In 2006, when Buffalo Police Officer Cariol Horne saw a white officer using a chokehold on a handcuffed Black suspect, she intervened. But that act ended her 19-year career. She was fired a year shy of getting her full pension.
Ms. Horne’s actions stand in stark contrast to the passivity of three Minneapolis police officers, who watched as then-Officer Derek Chauvin knelt on the neck of George Floyd last May. At Mr. Chauvin’s ongoing trial, two bystanders testified they pleaded with the officers to help Mr. Floyd. All three officers face charges of aiding and abetting in the killing of Mr. Floyd.
In New York on Tuesday, after a 14-year legal battle, a judge annulled Ms. Horne’s dismissal and ruled she is entitled to her full pension, benefits, and back pay. In the 11-page ruling, New York Supreme Court Judge Dennis Ward wrote, “The time is always right to do right,” paraphrasing the Rev. Dr. Martin Luther King Jr.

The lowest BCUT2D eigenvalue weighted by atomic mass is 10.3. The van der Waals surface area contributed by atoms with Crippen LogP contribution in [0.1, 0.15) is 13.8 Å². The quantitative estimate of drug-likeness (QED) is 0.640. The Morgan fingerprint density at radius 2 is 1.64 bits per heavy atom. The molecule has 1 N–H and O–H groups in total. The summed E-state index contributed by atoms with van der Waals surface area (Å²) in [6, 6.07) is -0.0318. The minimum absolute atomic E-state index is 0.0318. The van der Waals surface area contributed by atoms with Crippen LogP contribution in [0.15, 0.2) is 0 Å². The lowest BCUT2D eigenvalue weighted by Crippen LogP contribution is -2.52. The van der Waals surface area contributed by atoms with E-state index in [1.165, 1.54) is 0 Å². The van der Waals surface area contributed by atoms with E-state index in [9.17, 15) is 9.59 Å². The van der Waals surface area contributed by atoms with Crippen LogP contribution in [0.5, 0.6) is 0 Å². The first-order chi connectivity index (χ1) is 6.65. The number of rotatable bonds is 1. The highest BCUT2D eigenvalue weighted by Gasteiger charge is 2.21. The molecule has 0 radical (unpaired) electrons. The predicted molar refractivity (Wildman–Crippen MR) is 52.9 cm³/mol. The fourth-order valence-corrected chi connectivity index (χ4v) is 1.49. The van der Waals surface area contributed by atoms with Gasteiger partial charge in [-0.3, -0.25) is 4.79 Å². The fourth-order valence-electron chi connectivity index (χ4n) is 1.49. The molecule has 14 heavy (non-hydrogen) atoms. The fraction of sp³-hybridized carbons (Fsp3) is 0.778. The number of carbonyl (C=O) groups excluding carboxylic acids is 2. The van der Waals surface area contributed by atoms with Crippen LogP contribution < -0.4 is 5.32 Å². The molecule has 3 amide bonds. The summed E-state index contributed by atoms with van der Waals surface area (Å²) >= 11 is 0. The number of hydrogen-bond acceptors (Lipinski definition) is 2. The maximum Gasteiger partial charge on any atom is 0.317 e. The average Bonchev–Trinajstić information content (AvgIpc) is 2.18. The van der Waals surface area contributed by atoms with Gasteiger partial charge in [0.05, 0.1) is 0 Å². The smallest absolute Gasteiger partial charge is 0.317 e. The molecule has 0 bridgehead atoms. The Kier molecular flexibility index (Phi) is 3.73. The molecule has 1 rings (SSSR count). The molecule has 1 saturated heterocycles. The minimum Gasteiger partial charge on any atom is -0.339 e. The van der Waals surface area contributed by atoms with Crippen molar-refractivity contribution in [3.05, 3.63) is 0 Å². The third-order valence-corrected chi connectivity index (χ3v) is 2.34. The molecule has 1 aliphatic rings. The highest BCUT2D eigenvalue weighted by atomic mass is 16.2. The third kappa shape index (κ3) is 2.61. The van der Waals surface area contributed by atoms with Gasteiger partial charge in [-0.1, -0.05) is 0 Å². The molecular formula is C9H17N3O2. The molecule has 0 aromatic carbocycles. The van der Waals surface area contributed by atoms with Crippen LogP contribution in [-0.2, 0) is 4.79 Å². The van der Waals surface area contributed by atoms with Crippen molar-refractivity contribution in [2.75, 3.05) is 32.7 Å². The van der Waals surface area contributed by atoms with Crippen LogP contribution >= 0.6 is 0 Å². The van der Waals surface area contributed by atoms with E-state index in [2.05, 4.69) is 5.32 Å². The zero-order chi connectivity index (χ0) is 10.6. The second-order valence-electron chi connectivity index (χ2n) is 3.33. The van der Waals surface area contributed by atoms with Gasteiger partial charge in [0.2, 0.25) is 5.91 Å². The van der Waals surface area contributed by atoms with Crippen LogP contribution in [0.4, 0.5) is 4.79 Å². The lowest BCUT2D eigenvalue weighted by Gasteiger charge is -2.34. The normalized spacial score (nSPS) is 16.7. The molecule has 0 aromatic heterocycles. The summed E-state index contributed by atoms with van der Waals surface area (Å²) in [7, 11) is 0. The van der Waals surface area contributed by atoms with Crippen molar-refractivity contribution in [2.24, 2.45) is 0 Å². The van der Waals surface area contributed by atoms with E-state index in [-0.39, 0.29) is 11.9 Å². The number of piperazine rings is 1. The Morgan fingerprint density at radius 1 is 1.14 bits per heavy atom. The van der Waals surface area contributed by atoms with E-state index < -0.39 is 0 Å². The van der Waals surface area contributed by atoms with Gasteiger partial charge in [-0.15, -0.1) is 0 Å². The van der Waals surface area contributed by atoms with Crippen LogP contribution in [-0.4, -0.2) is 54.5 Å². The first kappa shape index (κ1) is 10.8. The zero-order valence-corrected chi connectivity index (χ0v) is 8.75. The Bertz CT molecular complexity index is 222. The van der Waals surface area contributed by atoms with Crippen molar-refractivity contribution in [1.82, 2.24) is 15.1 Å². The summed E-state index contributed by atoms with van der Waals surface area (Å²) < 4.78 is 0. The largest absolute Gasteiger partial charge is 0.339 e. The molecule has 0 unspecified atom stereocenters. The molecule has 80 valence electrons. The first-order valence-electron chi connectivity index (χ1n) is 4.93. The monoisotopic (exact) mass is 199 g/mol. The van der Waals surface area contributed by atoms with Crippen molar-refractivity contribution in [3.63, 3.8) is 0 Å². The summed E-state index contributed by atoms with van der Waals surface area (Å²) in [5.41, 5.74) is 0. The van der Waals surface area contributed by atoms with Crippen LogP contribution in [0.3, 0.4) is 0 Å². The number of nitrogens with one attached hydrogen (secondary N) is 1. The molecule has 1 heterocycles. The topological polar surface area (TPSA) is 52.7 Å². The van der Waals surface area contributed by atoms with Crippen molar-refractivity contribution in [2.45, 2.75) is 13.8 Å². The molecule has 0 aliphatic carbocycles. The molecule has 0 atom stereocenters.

The ruling is an overdue vindication for Ms. Horne. But the more enduring victory came last October when the mayor of Buffalo signed Cariol’s Law, requiring officers to step in when one of their own uses excessive force. Since Mr. Floyd's death, similar “duty to intervene” laws have been passed in Colorado, Connecticut, Massachusetts, Nevada, and New Jersey.
The Buffalo case suggests law enforcement norms are finally catching up to Ms. Horne’s moral standards, and that justice sometimes comes slowly. But with persistence, it comes.